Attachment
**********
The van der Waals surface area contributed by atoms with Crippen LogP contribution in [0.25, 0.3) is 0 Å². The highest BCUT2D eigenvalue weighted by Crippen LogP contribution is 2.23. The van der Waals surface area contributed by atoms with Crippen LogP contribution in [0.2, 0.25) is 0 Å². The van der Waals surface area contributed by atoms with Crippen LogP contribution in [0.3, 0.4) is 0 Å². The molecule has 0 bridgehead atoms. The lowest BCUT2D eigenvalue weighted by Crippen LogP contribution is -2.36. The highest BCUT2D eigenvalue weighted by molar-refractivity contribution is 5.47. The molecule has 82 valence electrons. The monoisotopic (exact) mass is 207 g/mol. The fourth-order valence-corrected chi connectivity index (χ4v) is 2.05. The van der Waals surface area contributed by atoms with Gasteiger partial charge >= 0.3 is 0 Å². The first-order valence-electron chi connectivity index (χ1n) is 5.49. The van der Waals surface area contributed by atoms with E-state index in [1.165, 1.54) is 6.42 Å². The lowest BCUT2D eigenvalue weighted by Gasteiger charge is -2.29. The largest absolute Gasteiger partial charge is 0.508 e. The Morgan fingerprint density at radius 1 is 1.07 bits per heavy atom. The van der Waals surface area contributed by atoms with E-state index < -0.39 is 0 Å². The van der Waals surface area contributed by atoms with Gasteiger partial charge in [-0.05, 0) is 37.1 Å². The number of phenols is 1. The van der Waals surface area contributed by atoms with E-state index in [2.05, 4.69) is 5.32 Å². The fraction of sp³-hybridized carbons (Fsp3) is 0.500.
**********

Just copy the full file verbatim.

The van der Waals surface area contributed by atoms with Crippen LogP contribution in [0.25, 0.3) is 0 Å². The highest BCUT2D eigenvalue weighted by Crippen LogP contribution is 2.23. The van der Waals surface area contributed by atoms with Crippen LogP contribution in [0.2, 0.25) is 0 Å². The van der Waals surface area contributed by atoms with Crippen LogP contribution in [0.3, 0.4) is 0 Å². The molecule has 0 bridgehead atoms. The lowest BCUT2D eigenvalue weighted by Crippen LogP contribution is -2.36. The highest BCUT2D eigenvalue weighted by molar-refractivity contribution is 5.47. The molecule has 82 valence electrons. The monoisotopic (exact) mass is 207 g/mol. The fourth-order valence-corrected chi connectivity index (χ4v) is 2.05. The van der Waals surface area contributed by atoms with Gasteiger partial charge >= 0.3 is 0 Å². The first-order valence-electron chi connectivity index (χ1n) is 5.49. The van der Waals surface area contributed by atoms with E-state index in [1.165, 1.54) is 6.42 Å². The lowest BCUT2D eigenvalue weighted by Gasteiger charge is -2.29. The largest absolute Gasteiger partial charge is 0.508 e. The Morgan fingerprint density at radius 1 is 1.07 bits per heavy atom. The van der Waals surface area contributed by atoms with E-state index < -0.39 is 0 Å². The van der Waals surface area contributed by atoms with Gasteiger partial charge in [-0.05, 0) is 37.1 Å². The number of phenols is 1. The van der Waals surface area contributed by atoms with E-state index in [2.05, 4.69) is 5.32 Å². The fraction of sp³-hybridized carbons (Fsp3) is 0.500.